Why is this happening? And what should we do about it? While hope for cure is biasing many policy leaders, the lure of easy money is also hard to resist, and scientists are as susceptible as anyone else to a bonanza. This is undoubtedly one major underlying cause of the COVID-associated flood of junk science. An opportunity to do something large and impressive is presenting itself to many researchers, because so much goodwill and effort is being put into the drive to do something constructive by researchers, patients, clinicians and even the much-maligned bureaucrats who run our systems. But bad science will leave its footprint everywhere: in our memory, in public trust and in overcoming fear: it will not help us either in the short or the long run. The laws of scientific inference and statistics have not been affected by the virus, and studies whose design guarantees they cannot produce a valid result still will not do so during the crisis. And of course, applying for funding in the full knowledge that it will not be used for the purposes stated, or that it cannot yield the knowledge ostensibly sought, is still unethical. The crisis has shown that the normal processes of peer review and prioritization, both in funding and in publication, can be radically accelerated, but should be robust to protect the conduct of meaningful clinical research. Those responsible for managing these activities have a responsibility to ensure that funds are not wasted. Many processes already have an executive filter for clearly inappropriate submissions before peer review is even activated, and this needs to be exercised whether or not the terms COVID or coronavirus appear in the title or abstract. We hope the research world, like the rest of society, will keep some of the helpful adaptations it has made to cope with the crisis. However, it is also essential that the rigor of the scientific process is maintained if it is to continue to have value and meaning. This is not just the responsibility of the regulators, funders and publishers. The scientific community also needs to reflect and conduct itself according to the high standards of integrity it claims to espouse.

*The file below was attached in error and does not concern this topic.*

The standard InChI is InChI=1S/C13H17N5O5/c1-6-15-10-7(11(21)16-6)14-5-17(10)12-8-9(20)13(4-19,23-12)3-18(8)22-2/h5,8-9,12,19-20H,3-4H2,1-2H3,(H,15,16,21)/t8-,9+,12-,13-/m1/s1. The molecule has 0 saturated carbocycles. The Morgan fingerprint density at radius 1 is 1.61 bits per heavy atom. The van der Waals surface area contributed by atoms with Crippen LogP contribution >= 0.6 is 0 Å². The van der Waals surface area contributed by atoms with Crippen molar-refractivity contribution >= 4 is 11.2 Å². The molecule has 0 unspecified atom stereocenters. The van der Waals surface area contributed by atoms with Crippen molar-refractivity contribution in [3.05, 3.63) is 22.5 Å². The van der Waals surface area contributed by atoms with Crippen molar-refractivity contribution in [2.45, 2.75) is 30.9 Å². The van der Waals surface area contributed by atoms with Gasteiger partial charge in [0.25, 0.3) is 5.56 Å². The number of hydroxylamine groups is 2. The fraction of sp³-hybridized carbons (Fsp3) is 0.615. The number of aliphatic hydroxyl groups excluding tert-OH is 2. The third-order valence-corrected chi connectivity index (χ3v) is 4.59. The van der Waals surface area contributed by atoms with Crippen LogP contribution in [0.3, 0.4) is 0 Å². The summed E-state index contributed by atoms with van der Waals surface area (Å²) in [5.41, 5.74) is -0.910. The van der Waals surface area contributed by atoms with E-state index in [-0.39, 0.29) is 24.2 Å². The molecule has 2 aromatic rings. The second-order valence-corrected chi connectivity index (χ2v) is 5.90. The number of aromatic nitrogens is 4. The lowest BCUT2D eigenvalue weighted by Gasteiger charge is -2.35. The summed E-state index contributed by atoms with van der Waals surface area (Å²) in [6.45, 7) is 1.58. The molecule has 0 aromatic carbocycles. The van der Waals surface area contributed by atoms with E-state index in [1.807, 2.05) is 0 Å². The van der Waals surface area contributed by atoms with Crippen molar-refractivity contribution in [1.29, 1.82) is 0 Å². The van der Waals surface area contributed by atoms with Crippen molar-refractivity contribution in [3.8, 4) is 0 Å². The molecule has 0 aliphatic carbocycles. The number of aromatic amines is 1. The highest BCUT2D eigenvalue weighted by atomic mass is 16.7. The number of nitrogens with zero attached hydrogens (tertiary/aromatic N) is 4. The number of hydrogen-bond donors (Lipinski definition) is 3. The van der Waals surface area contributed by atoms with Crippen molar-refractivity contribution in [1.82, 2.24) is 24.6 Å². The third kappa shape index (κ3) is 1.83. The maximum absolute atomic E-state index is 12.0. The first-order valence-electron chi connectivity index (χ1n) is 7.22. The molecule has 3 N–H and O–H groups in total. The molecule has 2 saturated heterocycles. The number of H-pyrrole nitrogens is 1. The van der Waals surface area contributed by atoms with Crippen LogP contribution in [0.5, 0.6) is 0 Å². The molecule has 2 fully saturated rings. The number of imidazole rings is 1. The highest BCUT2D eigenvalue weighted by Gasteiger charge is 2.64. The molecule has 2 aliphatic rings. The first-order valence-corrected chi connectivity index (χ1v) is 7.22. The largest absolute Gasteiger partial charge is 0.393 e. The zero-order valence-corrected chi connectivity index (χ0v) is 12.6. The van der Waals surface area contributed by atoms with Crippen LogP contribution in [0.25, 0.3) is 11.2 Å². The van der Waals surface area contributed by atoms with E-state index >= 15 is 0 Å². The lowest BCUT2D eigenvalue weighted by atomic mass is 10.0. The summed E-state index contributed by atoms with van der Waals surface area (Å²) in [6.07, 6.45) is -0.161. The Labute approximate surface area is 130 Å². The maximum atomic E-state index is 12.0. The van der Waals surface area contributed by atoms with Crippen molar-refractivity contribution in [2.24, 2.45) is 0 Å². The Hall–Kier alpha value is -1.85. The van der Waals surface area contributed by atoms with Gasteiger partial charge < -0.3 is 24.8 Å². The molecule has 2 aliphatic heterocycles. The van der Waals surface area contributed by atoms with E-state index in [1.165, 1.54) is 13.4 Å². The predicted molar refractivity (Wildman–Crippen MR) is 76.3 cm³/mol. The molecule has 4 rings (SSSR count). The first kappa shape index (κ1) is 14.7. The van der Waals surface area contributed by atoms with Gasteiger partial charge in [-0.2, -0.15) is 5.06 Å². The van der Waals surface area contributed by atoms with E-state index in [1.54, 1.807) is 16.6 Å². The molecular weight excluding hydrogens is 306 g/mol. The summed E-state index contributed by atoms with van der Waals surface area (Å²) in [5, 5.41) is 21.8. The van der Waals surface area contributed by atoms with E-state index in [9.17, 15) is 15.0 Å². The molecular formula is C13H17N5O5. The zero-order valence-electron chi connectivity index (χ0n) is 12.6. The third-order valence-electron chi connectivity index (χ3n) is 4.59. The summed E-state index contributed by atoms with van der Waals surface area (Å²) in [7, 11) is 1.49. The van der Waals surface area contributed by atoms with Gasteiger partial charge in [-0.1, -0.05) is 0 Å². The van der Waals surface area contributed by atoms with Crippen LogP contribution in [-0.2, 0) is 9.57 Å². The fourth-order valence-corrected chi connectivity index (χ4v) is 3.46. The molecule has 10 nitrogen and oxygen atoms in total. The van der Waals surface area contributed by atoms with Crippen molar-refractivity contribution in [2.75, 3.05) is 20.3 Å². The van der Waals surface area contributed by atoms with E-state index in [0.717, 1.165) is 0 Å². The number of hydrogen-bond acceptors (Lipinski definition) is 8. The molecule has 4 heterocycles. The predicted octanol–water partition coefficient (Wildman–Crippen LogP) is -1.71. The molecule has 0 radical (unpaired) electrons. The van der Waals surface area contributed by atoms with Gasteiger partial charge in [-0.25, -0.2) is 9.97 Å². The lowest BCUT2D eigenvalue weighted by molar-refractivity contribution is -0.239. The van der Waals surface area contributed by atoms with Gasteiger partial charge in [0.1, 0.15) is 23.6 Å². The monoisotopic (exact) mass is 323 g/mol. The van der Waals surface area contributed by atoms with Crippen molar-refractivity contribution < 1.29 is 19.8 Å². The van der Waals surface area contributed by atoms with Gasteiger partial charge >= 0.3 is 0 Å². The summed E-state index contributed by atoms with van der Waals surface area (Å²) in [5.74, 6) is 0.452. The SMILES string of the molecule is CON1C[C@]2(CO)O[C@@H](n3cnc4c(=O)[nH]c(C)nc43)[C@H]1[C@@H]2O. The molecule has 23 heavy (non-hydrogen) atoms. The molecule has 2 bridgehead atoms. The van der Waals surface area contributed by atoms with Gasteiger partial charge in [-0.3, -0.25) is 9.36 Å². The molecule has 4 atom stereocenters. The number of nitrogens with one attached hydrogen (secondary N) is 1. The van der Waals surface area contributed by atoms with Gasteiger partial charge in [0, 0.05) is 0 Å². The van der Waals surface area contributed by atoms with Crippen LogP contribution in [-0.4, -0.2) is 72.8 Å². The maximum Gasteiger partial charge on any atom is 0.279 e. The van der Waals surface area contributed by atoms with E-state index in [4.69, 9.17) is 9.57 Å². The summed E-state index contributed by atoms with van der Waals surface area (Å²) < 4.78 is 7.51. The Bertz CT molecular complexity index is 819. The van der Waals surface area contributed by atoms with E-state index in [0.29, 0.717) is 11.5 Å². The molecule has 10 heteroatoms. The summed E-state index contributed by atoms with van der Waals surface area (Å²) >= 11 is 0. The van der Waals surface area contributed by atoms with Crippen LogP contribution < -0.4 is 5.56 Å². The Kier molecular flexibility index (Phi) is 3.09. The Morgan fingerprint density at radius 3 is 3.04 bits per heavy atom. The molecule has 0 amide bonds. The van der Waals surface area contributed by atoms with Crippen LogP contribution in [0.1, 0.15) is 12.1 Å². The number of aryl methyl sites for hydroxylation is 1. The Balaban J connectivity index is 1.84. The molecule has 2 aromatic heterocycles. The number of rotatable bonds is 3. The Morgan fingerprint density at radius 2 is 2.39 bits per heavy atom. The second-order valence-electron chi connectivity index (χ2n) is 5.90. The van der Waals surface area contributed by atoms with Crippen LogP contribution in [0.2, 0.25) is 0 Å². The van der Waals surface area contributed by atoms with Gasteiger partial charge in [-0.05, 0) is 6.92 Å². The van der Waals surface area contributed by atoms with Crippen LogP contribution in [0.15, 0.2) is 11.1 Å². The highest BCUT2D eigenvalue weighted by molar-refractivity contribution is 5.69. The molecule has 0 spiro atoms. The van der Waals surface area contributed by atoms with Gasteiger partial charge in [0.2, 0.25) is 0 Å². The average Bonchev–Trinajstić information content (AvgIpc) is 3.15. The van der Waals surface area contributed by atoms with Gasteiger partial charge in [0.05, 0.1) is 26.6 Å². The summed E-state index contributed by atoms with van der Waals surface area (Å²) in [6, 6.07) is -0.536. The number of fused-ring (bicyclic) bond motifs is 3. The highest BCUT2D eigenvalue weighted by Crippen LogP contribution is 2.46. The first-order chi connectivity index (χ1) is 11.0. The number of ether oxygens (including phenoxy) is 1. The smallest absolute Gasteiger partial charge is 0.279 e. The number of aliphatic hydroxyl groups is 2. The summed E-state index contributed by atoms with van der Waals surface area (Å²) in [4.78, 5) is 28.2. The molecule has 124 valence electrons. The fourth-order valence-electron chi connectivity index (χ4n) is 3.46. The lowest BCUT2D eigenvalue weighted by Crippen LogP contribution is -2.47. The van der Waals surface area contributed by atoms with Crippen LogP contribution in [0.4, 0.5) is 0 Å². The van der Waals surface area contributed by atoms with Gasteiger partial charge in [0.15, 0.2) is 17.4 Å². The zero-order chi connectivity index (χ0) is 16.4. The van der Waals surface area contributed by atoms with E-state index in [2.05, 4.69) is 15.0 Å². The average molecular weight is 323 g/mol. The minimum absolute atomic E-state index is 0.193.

Funding The authors have not declared a specific grant for this research from any funding agency in the public, commercial or not-for-profit sectors.
Competing interests None declared.
Patient consent for publication Not required.
Provenance and peer review Commissioned; internally peer reviewed.